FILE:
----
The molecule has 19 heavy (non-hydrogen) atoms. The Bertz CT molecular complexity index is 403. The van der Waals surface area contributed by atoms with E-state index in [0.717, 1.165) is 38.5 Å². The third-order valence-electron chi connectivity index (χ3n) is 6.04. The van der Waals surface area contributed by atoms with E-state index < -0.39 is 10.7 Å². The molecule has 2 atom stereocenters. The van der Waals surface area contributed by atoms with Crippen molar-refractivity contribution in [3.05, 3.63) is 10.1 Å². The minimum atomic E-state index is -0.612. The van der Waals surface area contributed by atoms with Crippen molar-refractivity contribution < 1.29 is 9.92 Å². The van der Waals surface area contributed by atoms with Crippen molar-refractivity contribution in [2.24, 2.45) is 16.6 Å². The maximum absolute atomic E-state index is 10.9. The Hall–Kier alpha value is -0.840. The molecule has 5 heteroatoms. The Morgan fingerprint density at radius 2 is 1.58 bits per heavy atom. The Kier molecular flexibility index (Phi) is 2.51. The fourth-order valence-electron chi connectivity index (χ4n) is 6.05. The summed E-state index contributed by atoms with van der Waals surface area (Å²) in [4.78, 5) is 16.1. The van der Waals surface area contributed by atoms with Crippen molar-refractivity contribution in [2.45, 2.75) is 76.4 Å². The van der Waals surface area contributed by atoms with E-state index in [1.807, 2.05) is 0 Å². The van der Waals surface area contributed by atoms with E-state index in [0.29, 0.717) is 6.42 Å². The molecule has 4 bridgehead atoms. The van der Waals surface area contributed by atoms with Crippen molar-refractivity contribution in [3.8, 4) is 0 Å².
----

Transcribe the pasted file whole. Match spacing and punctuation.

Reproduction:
The molecule has 19 heavy (non-hydrogen) atoms. The Bertz CT molecular complexity index is 403. The van der Waals surface area contributed by atoms with E-state index in [0.717, 1.165) is 38.5 Å². The third-order valence-electron chi connectivity index (χ3n) is 6.04. The van der Waals surface area contributed by atoms with E-state index < -0.39 is 10.7 Å². The molecule has 2 atom stereocenters. The van der Waals surface area contributed by atoms with Crippen molar-refractivity contribution in [3.05, 3.63) is 10.1 Å². The minimum atomic E-state index is -0.612. The van der Waals surface area contributed by atoms with Crippen molar-refractivity contribution < 1.29 is 9.92 Å². The van der Waals surface area contributed by atoms with Crippen molar-refractivity contribution in [2.24, 2.45) is 16.6 Å². The maximum absolute atomic E-state index is 10.9. The Hall–Kier alpha value is -0.840. The molecule has 5 heteroatoms. The Morgan fingerprint density at radius 2 is 1.58 bits per heavy atom. The Kier molecular flexibility index (Phi) is 2.51. The fourth-order valence-electron chi connectivity index (χ4n) is 6.05. The summed E-state index contributed by atoms with van der Waals surface area (Å²) in [4.78, 5) is 16.1. The van der Waals surface area contributed by atoms with Crippen molar-refractivity contribution in [2.45, 2.75) is 76.4 Å². The van der Waals surface area contributed by atoms with E-state index in [1.807, 2.05) is 0 Å². The van der Waals surface area contributed by atoms with E-state index in [0.29, 0.717) is 6.42 Å². The molecule has 4 bridgehead atoms. The van der Waals surface area contributed by atoms with Crippen molar-refractivity contribution in [3.8, 4) is 0 Å².